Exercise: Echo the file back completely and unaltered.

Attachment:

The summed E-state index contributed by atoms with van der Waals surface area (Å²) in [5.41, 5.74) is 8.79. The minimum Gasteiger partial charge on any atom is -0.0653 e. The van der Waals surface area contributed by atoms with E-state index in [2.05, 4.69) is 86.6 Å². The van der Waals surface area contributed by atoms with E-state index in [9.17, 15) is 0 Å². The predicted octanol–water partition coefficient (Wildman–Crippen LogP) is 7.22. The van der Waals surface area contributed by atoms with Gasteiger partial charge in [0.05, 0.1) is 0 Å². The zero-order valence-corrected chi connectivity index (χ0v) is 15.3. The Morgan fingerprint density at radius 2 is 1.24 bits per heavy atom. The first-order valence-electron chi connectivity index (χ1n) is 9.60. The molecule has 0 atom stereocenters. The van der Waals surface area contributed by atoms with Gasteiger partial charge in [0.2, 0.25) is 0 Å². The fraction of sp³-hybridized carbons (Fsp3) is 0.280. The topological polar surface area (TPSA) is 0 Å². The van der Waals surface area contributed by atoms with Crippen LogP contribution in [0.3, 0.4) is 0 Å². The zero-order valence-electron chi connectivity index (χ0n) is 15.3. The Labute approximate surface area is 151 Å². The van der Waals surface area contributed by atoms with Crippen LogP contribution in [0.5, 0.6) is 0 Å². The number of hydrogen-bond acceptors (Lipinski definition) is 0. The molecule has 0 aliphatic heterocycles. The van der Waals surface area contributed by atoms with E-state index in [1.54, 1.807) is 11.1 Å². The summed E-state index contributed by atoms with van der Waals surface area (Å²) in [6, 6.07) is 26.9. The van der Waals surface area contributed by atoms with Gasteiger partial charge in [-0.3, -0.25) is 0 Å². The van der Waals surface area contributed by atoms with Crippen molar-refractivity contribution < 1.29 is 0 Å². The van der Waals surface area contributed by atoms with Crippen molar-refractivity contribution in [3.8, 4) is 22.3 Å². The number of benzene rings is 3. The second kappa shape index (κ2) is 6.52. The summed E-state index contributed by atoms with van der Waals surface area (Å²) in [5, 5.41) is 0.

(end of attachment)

The summed E-state index contributed by atoms with van der Waals surface area (Å²) in [5.41, 5.74) is 8.79. The minimum Gasteiger partial charge on any atom is -0.0653 e. The van der Waals surface area contributed by atoms with E-state index in [2.05, 4.69) is 86.6 Å². The van der Waals surface area contributed by atoms with E-state index in [9.17, 15) is 0 Å². The predicted octanol–water partition coefficient (Wildman–Crippen LogP) is 7.22. The van der Waals surface area contributed by atoms with Gasteiger partial charge in [0.05, 0.1) is 0 Å². The zero-order valence-corrected chi connectivity index (χ0v) is 15.3. The Morgan fingerprint density at radius 2 is 1.24 bits per heavy atom. The first-order valence-electron chi connectivity index (χ1n) is 9.60. The molecule has 0 atom stereocenters. The van der Waals surface area contributed by atoms with Gasteiger partial charge in [0.2, 0.25) is 0 Å². The fraction of sp³-hybridized carbons (Fsp3) is 0.280. The topological polar surface area (TPSA) is 0 Å². The van der Waals surface area contributed by atoms with Crippen LogP contribution in [0.3, 0.4) is 0 Å². The zero-order valence-electron chi connectivity index (χ0n) is 15.3. The Labute approximate surface area is 151 Å². The van der Waals surface area contributed by atoms with Crippen LogP contribution in [0.5, 0.6) is 0 Å². The number of hydrogen-bond acceptors (Lipinski definition) is 0. The molecule has 0 aliphatic heterocycles. The van der Waals surface area contributed by atoms with E-state index in [1.54, 1.807) is 11.1 Å². The summed E-state index contributed by atoms with van der Waals surface area (Å²) in [6, 6.07) is 26.9. The van der Waals surface area contributed by atoms with Gasteiger partial charge in [-0.3, -0.25) is 0 Å². The van der Waals surface area contributed by atoms with Crippen molar-refractivity contribution < 1.29 is 0 Å². The van der Waals surface area contributed by atoms with Crippen molar-refractivity contribution in [3.8, 4) is 22.3 Å². The number of benzene rings is 3. The second kappa shape index (κ2) is 6.52. The summed E-state index contributed by atoms with van der Waals surface area (Å²) in [5, 5.41) is 0.